> seeking.
>
> "parseInt"/"parseFloat" are the most explicit way to do the
> conversion, the unitary "+" is probably the most efficient.  Either is
> more recognizable and hence more easily maintainable than yours.
>
> "+myVar" does a numeric conversion only.
>
> "myVar * 1" does a numeric conversion followed by a multiplication.

Currently, parseInt(txt, 10) is faster (~2x) in any browser.
http://jorgechamorro.com/cljs/061/
--
Jorge.

Jorge, Jan 21, 2010
17. ### Scott SauyetGuest

On Jan 21, 4:22 pm, Jorge <> wrote:
>> "+myVar" does a numeric conversion only.

>
>> "myVar * 1" does a numeric conversion followed by a multiplication.

>
> Currently, parseInt(txt, 10) is faster (~2x) in any browser.
> http://jorgechamorro.com/cljs/061/

How many browsers did you test? It was faster for me in FF and
Chrome, but not in Opera, IE, or Safari.

-- Scott

Scott Sauyet, Jan 21, 2010
18. ### Dmitry A. SoshnikovGuest

On Jan 22, 12:22 am, Jorge <> wrote:
> On Jan 20, 4:36 pm, Scott Sauyet <> wrote:
>
>
>
> > On Jan 19, 8:00 pm, chumley <> wrote:

>
> > > thanks for responses. i was able to add a little math to force the
> > > variable to be numeric:

>
> > > var A = document.oform.vn_stVis.value * 1;
> > > var B = document.oform.ja_stVis.value * 1;
> > > ....etc....

>
> > Although that works, you should probably take the advice you came here
> > seeking.

>
> > "parseInt"/"parseFloat" are the most explicit way to do the
> > conversion, the unitary "+" is probably the most efficient.  Either is
> > more recognizable and hence more easily maintainable than yours.

>
> > "+myVar" does a numeric conversion only.

>
> > "myVar * 1" does a numeric conversion followed by a multiplication.

>
> Currently, parseInt(txt, 10) is faster (~2x) in any browser.http://jorgechamorro.com/cljs/061/
>

Thanks for the test, Jorge. But actually, at current moment "strange"
implementation of unary plus operator for that purpose have only FF
and Chrome. By the algorithm parseInt (15.1.2.2) (on first sight) is
more complex than unary plus (11.4.6) for numeric conversion. Thinking
so, we can suggest that unary plus conversion is faster than parseInt
- and that's what exactly we have in some other current browsers (at
least in IE8, Opera 10.10 and Safari (4.0.3 WinXP)). But as this all
are implementations - they can do it as they want with some
optimizations/regressions.

Also interesting result is that parseInt(...) without radix is faster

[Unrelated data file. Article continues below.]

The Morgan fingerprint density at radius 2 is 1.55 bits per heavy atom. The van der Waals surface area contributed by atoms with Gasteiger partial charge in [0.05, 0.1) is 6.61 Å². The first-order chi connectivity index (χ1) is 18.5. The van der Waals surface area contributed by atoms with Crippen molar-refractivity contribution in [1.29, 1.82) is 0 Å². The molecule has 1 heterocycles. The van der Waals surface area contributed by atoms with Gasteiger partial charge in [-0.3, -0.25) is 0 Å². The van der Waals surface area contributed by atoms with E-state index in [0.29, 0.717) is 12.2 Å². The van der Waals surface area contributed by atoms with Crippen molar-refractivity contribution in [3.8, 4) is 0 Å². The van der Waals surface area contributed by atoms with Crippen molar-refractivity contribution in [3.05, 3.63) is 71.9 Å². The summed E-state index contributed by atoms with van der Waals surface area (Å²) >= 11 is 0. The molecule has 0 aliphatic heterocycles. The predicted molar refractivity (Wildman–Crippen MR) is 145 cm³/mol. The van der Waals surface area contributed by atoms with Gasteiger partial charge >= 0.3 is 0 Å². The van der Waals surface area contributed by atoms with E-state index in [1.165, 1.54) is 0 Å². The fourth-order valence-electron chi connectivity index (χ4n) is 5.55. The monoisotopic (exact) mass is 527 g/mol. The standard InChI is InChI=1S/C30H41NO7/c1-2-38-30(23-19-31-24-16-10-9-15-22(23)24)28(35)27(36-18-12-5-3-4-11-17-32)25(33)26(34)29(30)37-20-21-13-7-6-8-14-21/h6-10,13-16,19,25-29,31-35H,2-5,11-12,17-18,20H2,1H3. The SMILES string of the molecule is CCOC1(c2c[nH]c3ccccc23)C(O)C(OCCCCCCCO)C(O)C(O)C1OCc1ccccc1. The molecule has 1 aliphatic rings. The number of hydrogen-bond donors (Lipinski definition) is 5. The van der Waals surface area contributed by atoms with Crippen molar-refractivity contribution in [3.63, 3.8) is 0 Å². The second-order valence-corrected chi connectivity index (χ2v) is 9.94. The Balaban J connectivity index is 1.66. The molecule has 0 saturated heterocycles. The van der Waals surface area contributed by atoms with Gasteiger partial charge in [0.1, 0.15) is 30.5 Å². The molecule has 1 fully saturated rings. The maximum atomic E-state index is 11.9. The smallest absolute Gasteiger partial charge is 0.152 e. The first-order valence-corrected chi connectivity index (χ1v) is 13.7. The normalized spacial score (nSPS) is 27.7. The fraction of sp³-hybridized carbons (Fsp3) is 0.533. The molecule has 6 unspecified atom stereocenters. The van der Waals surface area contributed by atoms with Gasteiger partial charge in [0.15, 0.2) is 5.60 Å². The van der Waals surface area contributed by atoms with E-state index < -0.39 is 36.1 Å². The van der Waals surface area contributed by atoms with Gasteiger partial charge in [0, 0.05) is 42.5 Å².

than with radix 10 - as some default value on implementation level
will be taken without parsing radix (but not in Chrome again - there
it's slower).

/ds

Dmitry A. Soshnikov, Jan 22, 2010
19. ### JorgeGuest

On Jan 22, 11:10 am, "Dmitry A. Soshnikov"
<> wrote:
> On Jan 22, 12:22 am, Jorge <> wrote:
>
>
>
>
>
> > On Jan 20, 4:36 pm, Scott Sauyet <> wrote:

>
> > > On Jan 19, 8:00 pm, chumley <> wrote:

>
> > > > thanks for responses. i was able to add a little math to force the
> > > > variable to be numeric:

>
> > > > var A = document.oform.vn_stVis.value * 1;
> > > > var B = document.oform.ja_stVis.value * 1;
> > > > ....etc....

>
> > > Although that works, you should probably take the advice you came here
> > > seeking.

>
> > > "parseInt"/"parseFloat" are the most explicit way to do the
> > > conversion, the unitary "+" is probably the most efficient.  Eitheris
> > > more recognizable and hence more easily maintainable than yours.

>
> > > "+myVar" does a numeric conversion only.

>
> > > "myVar * 1" does a numeric conversion followed by a multiplication.

>
> > Currently, parseInt(txt, 10) is faster (~2x) in any browser.http://jorgechamorro.com/cljs/061/

>
> Thanks for the test, Jorge. But actually, at current moment "strange"
> implementation of unary plus operator for that purpose have only FF
> and Chrome. By the algorithm parseInt (15.1.2.2) (on first sight) is
> more complex than unary plus (11.4.6) for numeric conversion. Thinking
> so, we can suggest that unary plus conversion is faster than parseInt
> - and that's what exactly we have in some other current browsers (at
> least in IE8, Opera 10.10 and Safari (4.0.3 WinXP)). But as this all
> are implementations - they can do it as they want with some
> optimizations/regressions.
>
> Also interesting result is that parseInt(...) without radix is faster
> than with radix 10 - as some default value on implementation level
> will be taken without parsing radix (but not in Chrome again - there
> it's slower).

In my Mac, with OSX 10.6.2, parseInt(txt, 10) is the fastest in any
browser:

http://jorgechamorro.com/cljs/061/20100122/safari.png
http://jorgechamorro.com/cljs/061/20100122/chrome.png
http://jorgechamorro.com/cljs/061/20100122/opera.png
http://jorgechamorro.com/cljs/061/20100122/firefox.png

Cheers,
--
Jorge.

Jorge, Jan 22, 2010
20. ### JorgeGuest

On Jan 22, 3:12 pm, Jorge <> wrote:
>
> In my Mac, with OSX 10.6.2, parseInt(txt, 10) is the fastest in any
> browser:
>
> http://jorgechamorro.com/cljs/061/20100122/safari.png
> http://jorgechamorro.com/cljs/061/20100122/chrome.png
> http://jorgechamorro.com/cljs/061/20100122/opera.png
> http://jorgechamorro.com/cljs/061/20100122/firefox.png

Safari Version 4.0.4 (6531.21.10, r53596)
Opera Version 10.50 pre-alpha Build 8166
Firefox 3.6 Mozilla/5.0 (Macintosh; U; Intel Mac OS X 10.6; en-US; rv:
1.9.2) Gecko/20100115 Firefox/3.6
Chrome 4.0.249.49
--
Jorge.

Jorge, Jan 22, 2010